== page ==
[I explain that it's an homage to the teenage girl-targeted Mary Jane comic, which my wife actually read, mostly to humor me, I think. I swear I wasn't serious about her reading it, but she called my bluff and claims that she actually liked it.] It kind of reminds me of...complaints these days about what young women are wearing, what's become de rigeur for young women's fashion--tight fitting sleeveless tops, low rise jeans....
Sexist, misogynistic, offensive in some other way, or just stupid? It's pretty stupid--it's Mary Jane as a zombie. The whole zombie alternate universe or whatever sounds pretty dumb. The image is disturbing to me, sexist I think. Sexualizing young women in a way that's pretty disturbing, especially when you mix that sexualization with decaying corpse, it's even more disturbing to me, I guess.
[This reaction wasn't exactly what I expected--she seemed more fixated on Mary Jane as an adolescent, rather than Mary Jane as a zombie. So I show her the original cover which inspired the Zombies homage.] This looks like a much younger Mary Jane, actually. Of the two, which do you find more offensive? Oh, probably the zombie one. This one is more...cute looking. The other one looks more seductive. I don't think it's exactly the same pose. The original one is done in such a cutesy style. This one looks more like, well, zombie woman, but also more mature woman. [The original] strikes me as less sexual, she's kind of clearly younger looking, kind of cute, young Mary Jane. I don't know. I don't know if that makes it more disturbing, wearing these tight little clothes. But that's kind of become de rigeur for young women to wear, stuff like that, so.... Maybe the sexualization of young women has just become built into the fashion industry, it's become kind of a fact of life. There's something kind of sleazy about [the zombie cover]. More suggestive looking.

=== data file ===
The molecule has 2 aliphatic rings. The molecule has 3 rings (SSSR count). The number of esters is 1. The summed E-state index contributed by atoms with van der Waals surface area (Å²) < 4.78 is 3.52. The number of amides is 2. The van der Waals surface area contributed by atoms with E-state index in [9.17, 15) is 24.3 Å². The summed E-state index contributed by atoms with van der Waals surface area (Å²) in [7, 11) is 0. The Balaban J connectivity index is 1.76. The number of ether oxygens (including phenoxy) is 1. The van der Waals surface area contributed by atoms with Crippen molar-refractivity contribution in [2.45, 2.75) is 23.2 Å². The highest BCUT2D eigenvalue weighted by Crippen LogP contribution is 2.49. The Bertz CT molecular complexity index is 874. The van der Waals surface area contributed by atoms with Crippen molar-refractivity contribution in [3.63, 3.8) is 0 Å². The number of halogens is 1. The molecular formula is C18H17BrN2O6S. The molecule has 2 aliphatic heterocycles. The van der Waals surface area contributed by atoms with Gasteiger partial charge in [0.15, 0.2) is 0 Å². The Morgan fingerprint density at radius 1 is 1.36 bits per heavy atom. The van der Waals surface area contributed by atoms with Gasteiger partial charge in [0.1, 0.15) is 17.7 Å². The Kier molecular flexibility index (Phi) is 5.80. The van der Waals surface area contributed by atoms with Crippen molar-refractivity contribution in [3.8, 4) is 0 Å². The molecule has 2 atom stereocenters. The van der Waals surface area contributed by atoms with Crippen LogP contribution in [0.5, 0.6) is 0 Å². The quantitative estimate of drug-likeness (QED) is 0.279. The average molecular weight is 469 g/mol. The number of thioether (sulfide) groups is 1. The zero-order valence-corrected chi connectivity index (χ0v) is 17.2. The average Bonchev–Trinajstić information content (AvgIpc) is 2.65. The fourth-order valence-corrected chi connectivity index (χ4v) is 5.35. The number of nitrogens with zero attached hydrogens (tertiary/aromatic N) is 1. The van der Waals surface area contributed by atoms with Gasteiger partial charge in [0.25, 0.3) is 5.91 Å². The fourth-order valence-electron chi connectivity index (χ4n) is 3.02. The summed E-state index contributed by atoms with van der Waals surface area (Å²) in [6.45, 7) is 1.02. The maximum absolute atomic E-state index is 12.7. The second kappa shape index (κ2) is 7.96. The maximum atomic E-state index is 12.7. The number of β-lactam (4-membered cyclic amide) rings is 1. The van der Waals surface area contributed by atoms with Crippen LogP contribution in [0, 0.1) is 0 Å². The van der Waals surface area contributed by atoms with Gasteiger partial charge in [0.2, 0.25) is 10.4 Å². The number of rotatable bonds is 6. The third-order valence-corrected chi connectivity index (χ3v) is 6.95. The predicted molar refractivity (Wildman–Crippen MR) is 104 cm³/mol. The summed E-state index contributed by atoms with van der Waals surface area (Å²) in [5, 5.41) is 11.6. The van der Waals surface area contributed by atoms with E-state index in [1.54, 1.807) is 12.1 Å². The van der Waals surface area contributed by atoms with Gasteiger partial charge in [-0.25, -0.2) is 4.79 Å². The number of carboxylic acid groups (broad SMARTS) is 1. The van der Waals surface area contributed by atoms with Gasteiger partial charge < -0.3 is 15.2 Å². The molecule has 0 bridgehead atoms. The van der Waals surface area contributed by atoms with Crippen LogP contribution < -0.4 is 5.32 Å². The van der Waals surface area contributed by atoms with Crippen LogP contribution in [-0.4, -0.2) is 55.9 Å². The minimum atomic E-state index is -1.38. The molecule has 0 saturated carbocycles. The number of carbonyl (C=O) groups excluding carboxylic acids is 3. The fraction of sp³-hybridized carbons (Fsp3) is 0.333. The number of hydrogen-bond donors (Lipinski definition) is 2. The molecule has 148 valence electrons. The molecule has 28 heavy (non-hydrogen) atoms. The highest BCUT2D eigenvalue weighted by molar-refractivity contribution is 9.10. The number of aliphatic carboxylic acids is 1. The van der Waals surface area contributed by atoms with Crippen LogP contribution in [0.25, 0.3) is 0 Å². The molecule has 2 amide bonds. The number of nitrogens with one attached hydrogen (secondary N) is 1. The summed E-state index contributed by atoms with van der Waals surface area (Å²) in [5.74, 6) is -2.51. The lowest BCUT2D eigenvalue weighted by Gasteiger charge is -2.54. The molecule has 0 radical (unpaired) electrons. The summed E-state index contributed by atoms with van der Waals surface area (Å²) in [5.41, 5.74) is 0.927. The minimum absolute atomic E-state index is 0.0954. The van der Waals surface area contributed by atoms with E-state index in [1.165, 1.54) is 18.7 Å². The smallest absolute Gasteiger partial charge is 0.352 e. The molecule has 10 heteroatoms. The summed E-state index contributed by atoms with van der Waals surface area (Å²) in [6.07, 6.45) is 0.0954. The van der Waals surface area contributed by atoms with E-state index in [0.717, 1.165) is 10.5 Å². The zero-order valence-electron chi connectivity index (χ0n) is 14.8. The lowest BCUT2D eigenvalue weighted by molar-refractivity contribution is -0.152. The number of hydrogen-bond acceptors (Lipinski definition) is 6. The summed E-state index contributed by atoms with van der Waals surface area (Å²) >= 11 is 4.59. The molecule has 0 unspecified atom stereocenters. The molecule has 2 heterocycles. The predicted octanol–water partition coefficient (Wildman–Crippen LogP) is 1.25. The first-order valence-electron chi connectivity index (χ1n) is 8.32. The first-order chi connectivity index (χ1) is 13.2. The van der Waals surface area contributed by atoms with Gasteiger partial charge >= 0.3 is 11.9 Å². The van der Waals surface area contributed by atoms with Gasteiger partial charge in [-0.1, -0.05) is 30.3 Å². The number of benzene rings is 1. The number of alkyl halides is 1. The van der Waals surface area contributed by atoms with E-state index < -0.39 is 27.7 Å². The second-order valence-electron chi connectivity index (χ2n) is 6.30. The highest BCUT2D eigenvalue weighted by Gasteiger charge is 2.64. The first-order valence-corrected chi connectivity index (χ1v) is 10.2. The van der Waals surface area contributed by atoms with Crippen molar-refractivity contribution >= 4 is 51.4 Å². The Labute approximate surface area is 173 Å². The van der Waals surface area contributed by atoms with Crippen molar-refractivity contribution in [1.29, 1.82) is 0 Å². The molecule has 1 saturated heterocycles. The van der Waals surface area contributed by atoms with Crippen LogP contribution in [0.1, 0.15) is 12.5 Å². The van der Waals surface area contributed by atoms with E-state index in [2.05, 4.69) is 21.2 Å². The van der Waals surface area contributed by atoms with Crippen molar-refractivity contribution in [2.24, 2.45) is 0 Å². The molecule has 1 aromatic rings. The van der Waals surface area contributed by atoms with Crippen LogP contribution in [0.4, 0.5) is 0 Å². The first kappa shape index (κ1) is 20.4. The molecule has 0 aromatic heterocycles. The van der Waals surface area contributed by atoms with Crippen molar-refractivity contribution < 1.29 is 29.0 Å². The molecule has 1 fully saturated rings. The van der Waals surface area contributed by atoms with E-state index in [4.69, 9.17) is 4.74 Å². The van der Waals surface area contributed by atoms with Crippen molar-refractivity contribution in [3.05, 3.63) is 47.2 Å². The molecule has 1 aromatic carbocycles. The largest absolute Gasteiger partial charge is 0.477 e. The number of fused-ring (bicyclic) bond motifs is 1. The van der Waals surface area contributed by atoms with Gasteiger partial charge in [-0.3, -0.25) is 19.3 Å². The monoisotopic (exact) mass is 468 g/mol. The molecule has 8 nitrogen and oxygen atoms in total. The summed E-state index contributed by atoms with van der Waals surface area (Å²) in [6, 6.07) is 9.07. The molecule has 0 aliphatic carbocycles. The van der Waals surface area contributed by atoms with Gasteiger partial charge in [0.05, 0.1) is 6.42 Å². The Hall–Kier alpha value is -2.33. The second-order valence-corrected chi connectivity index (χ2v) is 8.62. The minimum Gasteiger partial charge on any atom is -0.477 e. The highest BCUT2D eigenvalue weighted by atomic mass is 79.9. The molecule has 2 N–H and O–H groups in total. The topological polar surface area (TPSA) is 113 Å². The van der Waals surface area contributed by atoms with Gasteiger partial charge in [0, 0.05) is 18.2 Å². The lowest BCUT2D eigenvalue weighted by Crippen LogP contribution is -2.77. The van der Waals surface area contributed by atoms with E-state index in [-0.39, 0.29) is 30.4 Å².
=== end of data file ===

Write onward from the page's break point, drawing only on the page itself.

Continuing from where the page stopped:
[I then show her the covers to the original Marvel Zombies series.] Looks pretty dumb. When is this from? Do people actually read this stuff? It was a big hit. You didn't read it, did you? No. Doesn't this defeat the point of having superheroes, if they're all zombies? [Looking at cover to issue 3, the McFarlane Wolverine vs. Hulk homage:] Why is his eyeball coming off? So Hulk's got a bunch of eyes in his mouth, and Woverine's got a bunch of eyes in his mouth? Like they've been eating people's eyes or something? Yeah. Hmm. [Laughter.] Doesn't really interest me. Are you offended more by the violence or... I just think it's more stupid than anything. I'm not especially offended by the violence. With zombies, it's hard to be offended by violence. I think you can actually do a lot more than you could with living, human characters. Given all that, is the Mary Jane cover appropriate in that context? Or does this one seem a little different than the other ones? Huh. Yeah, because the others are all action-related. This one is weird to me, cause it doesn't even look like the other ones. The others are all zombies torn apart; this one is stranger, cause there isn't a whole lot of overt violence going on in it.